Welcome to the future of performance-enhancing drugs. Welcome to the next frontier.

Good work, wrong hands

History has taught us that Pandora's box will always open, that advances in medicine inevitably lead to abuse and manipulation. And that's how Dr. Theodore Friedmann became a roundabout figure of importance in the sports world.

Friedmann is an expert on gene therapy, director of the program at UC-San Diego and an advisor to the World Anti-Doping Agency. He has studied gene therapy for 30 years, adding and subtracting genes to try cure Parkinson's Disease, diabetes, arthritis and muscular dystrophy, among others.

But good work often falls into the wrong hands. Especially when technique moves quickly and temptation trumps questions of ethics and unknowns.

"It's very tempting for people who don't appreciate how difficult it is to save a life," Friedmann says.

In terms of genetic limits, athletes are no different than Monday-morning quarterbacks, except that they are typically more genetically endowed. They can only run so fast and jump so high and throw so hard, even with the help of anabolic steroids, then their limits kick in. Limits that can only be changed by altering DNA structure.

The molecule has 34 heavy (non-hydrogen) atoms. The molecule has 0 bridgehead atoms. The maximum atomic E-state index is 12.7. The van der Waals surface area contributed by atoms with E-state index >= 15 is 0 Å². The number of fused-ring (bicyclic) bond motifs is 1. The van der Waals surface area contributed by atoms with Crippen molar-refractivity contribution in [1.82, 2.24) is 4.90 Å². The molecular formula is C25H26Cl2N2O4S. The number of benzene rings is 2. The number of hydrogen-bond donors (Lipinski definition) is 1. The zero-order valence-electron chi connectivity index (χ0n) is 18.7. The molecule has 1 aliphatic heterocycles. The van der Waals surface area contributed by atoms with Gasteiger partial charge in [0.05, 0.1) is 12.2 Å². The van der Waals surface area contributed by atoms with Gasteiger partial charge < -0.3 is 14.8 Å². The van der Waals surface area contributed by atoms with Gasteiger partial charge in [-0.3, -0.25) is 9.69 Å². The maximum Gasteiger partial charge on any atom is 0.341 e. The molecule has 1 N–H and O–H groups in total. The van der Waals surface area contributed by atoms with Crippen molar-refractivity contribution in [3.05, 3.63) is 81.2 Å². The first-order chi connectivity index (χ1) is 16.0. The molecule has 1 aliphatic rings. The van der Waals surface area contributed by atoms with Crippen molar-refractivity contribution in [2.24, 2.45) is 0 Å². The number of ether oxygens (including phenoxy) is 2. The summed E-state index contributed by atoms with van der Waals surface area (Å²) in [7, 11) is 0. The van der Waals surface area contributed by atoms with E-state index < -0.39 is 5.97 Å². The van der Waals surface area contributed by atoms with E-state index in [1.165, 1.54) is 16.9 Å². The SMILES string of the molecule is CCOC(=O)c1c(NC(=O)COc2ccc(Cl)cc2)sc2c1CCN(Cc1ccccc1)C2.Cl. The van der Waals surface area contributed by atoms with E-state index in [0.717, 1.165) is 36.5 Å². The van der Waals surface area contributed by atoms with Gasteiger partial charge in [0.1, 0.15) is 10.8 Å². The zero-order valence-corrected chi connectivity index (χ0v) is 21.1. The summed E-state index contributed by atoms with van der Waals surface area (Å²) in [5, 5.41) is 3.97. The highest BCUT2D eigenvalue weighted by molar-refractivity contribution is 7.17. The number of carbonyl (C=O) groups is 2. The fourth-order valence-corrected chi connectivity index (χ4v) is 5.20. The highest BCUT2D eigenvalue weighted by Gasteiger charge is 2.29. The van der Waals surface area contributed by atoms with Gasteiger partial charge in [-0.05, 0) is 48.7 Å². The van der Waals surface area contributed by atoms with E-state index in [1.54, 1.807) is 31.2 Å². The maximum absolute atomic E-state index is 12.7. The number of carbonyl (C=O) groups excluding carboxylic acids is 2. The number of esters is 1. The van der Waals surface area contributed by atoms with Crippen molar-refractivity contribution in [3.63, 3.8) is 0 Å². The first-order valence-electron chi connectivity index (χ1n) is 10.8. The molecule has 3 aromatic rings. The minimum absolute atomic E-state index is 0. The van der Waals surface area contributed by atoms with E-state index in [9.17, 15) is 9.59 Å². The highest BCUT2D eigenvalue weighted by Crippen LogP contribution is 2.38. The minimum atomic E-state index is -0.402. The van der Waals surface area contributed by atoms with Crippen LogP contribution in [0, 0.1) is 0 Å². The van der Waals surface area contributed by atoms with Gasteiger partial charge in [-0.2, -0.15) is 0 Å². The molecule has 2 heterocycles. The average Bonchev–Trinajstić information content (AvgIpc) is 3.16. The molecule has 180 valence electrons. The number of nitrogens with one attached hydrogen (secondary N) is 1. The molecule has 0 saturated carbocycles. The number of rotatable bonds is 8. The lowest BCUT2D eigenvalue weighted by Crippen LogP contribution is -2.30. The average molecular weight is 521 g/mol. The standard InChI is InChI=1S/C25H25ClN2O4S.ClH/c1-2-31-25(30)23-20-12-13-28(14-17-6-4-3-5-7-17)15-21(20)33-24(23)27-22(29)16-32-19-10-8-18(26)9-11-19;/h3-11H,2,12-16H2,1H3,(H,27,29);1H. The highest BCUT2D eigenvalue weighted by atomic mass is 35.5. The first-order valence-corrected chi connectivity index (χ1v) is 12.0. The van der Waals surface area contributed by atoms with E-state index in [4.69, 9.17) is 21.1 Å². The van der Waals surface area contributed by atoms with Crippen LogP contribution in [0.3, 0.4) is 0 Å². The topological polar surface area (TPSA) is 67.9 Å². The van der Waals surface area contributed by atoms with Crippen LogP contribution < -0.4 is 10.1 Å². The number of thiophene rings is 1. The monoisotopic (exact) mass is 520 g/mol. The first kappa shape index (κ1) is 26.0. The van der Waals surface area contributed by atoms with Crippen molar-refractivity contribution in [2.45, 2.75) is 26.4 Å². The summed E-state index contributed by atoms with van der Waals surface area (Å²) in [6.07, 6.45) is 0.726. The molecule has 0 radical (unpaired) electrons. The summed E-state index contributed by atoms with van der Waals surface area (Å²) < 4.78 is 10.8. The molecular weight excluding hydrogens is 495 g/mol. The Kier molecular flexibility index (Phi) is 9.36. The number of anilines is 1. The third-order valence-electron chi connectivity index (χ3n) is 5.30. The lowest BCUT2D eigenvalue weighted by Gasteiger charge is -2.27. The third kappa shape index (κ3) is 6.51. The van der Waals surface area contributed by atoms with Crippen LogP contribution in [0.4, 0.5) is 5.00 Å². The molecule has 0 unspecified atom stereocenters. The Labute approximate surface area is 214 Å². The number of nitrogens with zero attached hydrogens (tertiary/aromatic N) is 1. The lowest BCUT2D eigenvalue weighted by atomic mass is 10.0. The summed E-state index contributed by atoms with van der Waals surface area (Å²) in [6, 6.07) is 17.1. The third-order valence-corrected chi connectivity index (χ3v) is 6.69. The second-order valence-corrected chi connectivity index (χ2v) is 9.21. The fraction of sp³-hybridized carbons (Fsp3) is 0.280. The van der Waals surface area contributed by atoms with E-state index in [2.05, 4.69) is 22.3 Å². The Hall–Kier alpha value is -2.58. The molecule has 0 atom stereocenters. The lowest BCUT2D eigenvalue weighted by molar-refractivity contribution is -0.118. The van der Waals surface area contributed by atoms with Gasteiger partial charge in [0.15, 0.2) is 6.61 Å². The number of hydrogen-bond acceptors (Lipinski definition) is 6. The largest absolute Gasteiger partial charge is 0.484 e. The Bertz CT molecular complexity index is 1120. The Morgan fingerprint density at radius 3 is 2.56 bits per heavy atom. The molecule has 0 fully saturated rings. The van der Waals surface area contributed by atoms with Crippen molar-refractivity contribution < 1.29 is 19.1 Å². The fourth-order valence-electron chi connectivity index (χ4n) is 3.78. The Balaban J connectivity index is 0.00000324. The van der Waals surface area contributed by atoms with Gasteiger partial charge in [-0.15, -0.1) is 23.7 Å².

Gene doping works by transferring genes directly into human cells to blend into an athlete's DNA. Techniques also can stimulate or block natural chemicals with the same results: increased strength, increased endurance or enhanced muscle growth.

The most common technique for introducing new genes is using harmless viruses.

"They are like moving vans for cargo," Friedmann says.

In this case, the cargo is the gene. The virus is injected, with the gene, directly into tissue, effectively loading athletes with the genes they want, says Kyle Serikawa, a lab manager at the University of Washington who wrote a chapter on genetic doping for the book, "The Juice: The Real Story of Baseball's Drug Problems."

Serikawa says that when tissues are dissected and examined under a microscope, the effects of gene therapy on muscles can be seen in one to two months. The problem? Those studies didn't say anything about how long it took for physical improvement. As for studies of gene doping in athletes, there are none.

The procedure, according to doctors, is so simple and widespread that a trained college biology student could perform gene transfers. Or an athletic trainer.

"It's not something that's very hard to do, but it's expensive," says Serikawa. "It would cost about $1 million, and it would take a fair amount of equipment. But the technology is very straightforward. If you were in a fully equipped lab, it wouldn't be that difficult."

Endless possibilities

The technology for gene therapy is already here, a tale of mice and men.

In 1997, researchers at Johns Hopkins discovered that if they removed the myostatin gene in mice (the myostatin gene regulates muscle growth), they were twice as muscular as their siblings.

Researchers called these "Schwarzenegger Mice," and they point to research that indicates that blocking myostatin activity may lead to increased muscle mass in humans, too.